One of the most fiercely disputed issues in a divorce can be the value of the matrimonial home. Matthew Humphries was interviewed recently by Justin Mason, of Justin Mason Valuation, a property valuation consultancy on this topic.

In the interview, Matthew speaks about how he got into the law by chance, and why he thrives on the excitement and challenge of working at an international litigation-only law firm. He also gives his key insights into why an expert witness might be involved when it comes to valuing shared property.


Justin Mason: Please share your background and how you got started in family law.

Matthew Humphries: After graduating from Exeter University in the mid-90s, I started practising as a trainee solicitor. I tried general litigation and then residential conveyancing, but I realised I didn’t want to spend my career doing non-contentious work.

I randomly decided to try family law, found I really enjoyed it and went on to complete my final year as a trainee in the family department. I practised in Bristol for about 14 years and then was enticed by Stephen Foster – my head of department – to work at the central-London law firm Stewarts. I have basically been doing nothing other than divorcing clients for more than 20 years.


JM: What was it about Stewarts that made you want to work there?

MH: There is certainly something unique about Stewarts or was unique back then; other people have emulated the firm since, in so far that it is a litigation-only law firm. We have no non-contentious capability and every lawyer at Stewarts is a litigator.

I was interested in the complexity of the cases that Stewarts could deliver and the international element. Even now, we are working on some of the biggest, most complex cases that appear in the family courts in this jurisdiction.


JM: In your experience, what are the main reasons people get divorced?

MH: I think I’d probably be the world’s most popular relationship counsellor if I knew the answer! Each spouse will have their own view, so there is no one reason. Often, it’s completely innocuous and people have simply grown apart – it’s rarely as dramatic as you see on TV.

I have worked on cases where people have been married for three days and where people are getting divorced after more than 50 years. It’s a very personal, emotional and difficult decision for the vast majority of people. One thing I am always very clear on is that I never advise people on whether they should get divorced; that’s not a legal decision, that’s a personal decision.


JM: What are the main reasons for bringing in an expert witness to value a property, rather than relying on an estate agent’s marketing appraisals?

MH: Using an expert valuer removes any element of uncertainty. While people will try to resolve a valuation dispute using marketing appraisals, estate agents are not experts on valuation for the benefit of a court or a tribunal. They have their own purpose that is, in part, to attract business and be instructed to sell the property.

If you have a high-value or unusual property that doesn’t have a huge number of comparables, estate agents can only produce a broad spectrum of potential values that cannot help in resolving the disagreement. Whereas an expert will bring you certainty in their opinion and can stand up in front of a judge or an arbitrator and explain the reasons why.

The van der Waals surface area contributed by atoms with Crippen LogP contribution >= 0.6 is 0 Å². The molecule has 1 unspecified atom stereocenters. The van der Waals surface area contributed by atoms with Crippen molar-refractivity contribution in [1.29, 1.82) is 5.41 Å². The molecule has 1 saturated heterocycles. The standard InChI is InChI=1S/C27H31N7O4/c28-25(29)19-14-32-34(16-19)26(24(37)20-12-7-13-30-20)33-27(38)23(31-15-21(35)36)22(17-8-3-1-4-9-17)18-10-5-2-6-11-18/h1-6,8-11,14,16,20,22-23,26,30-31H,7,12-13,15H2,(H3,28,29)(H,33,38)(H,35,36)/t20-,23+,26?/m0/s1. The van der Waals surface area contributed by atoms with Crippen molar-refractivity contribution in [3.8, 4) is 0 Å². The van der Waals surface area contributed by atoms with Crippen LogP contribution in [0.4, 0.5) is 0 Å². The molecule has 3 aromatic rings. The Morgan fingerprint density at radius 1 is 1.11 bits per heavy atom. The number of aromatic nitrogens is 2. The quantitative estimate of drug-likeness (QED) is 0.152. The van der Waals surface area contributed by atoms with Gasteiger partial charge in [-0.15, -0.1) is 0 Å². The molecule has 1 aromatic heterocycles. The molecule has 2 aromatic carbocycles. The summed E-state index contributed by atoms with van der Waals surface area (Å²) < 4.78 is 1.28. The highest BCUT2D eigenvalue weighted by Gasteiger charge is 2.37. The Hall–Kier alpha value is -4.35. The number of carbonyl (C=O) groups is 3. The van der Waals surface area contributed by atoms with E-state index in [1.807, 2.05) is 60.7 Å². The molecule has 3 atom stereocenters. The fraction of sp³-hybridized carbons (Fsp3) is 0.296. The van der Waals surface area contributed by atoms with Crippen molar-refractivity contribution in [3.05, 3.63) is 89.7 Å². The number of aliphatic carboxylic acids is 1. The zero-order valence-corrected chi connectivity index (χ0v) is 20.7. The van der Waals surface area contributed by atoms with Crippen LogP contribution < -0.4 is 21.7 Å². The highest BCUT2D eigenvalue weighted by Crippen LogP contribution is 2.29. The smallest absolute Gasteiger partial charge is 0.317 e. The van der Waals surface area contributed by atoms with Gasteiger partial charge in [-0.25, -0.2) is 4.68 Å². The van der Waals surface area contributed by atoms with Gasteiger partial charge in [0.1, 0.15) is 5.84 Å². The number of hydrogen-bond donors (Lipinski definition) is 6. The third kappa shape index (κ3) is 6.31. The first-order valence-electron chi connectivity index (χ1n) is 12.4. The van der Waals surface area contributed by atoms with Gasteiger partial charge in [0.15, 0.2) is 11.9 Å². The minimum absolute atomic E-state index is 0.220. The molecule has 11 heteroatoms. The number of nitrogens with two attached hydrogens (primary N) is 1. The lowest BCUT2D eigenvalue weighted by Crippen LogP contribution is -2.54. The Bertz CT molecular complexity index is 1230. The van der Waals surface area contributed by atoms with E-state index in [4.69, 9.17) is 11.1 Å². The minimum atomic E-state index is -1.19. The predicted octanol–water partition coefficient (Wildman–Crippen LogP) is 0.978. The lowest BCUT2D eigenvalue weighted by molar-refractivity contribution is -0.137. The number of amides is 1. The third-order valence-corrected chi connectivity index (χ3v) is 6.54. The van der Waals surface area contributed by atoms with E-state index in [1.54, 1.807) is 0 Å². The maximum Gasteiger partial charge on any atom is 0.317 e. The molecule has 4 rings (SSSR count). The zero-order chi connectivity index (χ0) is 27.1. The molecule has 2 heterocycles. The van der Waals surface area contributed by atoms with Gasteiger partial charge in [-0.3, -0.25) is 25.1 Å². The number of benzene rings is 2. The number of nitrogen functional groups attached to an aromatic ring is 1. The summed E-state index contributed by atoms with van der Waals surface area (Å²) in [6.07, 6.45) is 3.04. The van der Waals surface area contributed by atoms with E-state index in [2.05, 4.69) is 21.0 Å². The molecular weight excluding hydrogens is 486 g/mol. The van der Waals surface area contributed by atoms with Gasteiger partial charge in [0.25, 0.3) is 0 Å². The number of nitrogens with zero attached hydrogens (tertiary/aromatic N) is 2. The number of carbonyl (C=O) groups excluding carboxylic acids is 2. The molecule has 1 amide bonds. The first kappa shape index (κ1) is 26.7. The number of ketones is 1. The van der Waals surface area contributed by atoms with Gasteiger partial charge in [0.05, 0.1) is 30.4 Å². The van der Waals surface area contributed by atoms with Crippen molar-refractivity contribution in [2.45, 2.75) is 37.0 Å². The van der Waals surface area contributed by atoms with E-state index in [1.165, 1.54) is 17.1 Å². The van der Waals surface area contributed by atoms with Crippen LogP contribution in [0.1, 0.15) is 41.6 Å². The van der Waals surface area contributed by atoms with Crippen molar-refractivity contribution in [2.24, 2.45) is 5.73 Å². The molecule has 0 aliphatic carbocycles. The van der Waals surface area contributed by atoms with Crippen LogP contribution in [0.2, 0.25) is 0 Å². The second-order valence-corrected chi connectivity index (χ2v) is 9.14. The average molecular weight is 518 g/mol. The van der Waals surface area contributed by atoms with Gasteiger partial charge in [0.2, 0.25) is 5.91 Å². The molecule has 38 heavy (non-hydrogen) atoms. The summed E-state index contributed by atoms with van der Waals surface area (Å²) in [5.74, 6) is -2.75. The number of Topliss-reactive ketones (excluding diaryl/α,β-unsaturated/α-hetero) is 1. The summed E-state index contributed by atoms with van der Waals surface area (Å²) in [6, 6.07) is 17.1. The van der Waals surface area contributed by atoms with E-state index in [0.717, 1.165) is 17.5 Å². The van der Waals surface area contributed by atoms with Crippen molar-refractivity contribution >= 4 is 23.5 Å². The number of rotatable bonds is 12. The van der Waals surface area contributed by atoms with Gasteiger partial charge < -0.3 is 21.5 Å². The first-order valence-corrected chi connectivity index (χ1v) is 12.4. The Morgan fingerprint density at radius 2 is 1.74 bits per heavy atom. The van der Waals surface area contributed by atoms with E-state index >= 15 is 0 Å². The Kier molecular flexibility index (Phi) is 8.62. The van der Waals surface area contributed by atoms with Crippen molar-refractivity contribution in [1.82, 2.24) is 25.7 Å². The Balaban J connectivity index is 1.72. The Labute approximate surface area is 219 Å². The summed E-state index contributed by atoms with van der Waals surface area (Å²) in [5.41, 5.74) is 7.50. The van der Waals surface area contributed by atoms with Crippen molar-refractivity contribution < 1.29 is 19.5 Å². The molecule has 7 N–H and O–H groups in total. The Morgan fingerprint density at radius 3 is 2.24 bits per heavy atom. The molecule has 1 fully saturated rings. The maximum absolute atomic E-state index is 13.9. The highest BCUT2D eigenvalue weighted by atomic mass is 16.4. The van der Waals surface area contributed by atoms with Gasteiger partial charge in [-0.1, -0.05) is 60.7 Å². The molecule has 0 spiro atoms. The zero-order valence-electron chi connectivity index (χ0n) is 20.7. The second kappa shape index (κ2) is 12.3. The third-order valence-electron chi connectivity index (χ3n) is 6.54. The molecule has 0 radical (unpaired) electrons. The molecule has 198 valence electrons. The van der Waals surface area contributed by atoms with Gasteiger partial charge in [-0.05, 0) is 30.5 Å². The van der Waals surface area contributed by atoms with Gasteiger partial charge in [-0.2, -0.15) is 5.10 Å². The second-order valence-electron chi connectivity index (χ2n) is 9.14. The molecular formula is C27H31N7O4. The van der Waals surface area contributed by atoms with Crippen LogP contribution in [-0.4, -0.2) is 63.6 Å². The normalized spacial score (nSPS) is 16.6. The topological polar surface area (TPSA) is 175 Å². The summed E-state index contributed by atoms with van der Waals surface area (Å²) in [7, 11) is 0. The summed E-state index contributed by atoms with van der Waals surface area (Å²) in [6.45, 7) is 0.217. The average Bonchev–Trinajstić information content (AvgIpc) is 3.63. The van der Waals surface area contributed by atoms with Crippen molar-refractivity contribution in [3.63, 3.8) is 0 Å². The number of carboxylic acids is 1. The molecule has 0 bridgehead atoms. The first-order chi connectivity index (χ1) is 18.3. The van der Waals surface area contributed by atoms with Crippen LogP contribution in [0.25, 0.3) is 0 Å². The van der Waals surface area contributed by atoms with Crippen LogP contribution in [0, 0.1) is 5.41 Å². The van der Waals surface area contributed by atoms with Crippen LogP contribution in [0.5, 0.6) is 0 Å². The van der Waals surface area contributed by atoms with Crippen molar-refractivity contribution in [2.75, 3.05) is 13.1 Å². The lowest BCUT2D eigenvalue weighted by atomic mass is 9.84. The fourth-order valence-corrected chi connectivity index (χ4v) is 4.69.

JM: Are you seeing many clients look for a shadow valuer, perhaps with a Daniels v Walker application in mind?

MH: In the family court, there is usually a single joint expert chosen by both parties to value the property. This avoids a judge being faced with expert A instructed by the husband who says the property is worth X and expert B instructed by the wife saying the property is worth Y – and then the judge, who is not a valuation expert, having to decide which valuer has got it right.

Occasionally, one party will claim that the single joint expert has made a mistake and will try to challenge it by getting a report from another expert or shadow valuer. To be able to produce that second report you need to persuade a judge that it’s necessary, which is called a Daniels v Walker application, named after the case which established that point of law. However, they are not very common, as the threshold for a successful application is quite high.


JM: What do you think your clients look for in a professional adviser?

MH: Clients want to instruct someone who’s very good at what they do, who is going to make a difference and add value to the process. They are also looking for someone who can communicate the process effectively and help them understand the likely parameters of their situation.

A key part of my job is to ensure that my clients are always aware of what’s going on and what is going to happen next. I would consider it a failure on my part if a client was completely surprised by an outcome. They are engaging you to guide them through the process to get them the best outcome that you possibly can, but also to ensure that they get through the process as effectively and cost-efficiently as possible.


JM: Have you found that more clients are choosing other forms of dispute resolution over litigation?

MH: Things have certainly shifted from a decade ago and are moving more towards alternative dispute resolution, such as mediation or arbitration. There are a couple of reasons for this: the first is that the Court system is becoming increasingly slow and delayed as a consequence of the pressures upon it, such as diminishing resources and the consequences of the withdrawal of legal aid.

The other is privacy, particularly for our clients. There’s a certain degree of privacy in the court process, but arbitration is completely confidential. We are seeing more steps towards out-of-court settlement and I think that’s a really good thing. But some cases will inevitably be litigated in front of a judge.



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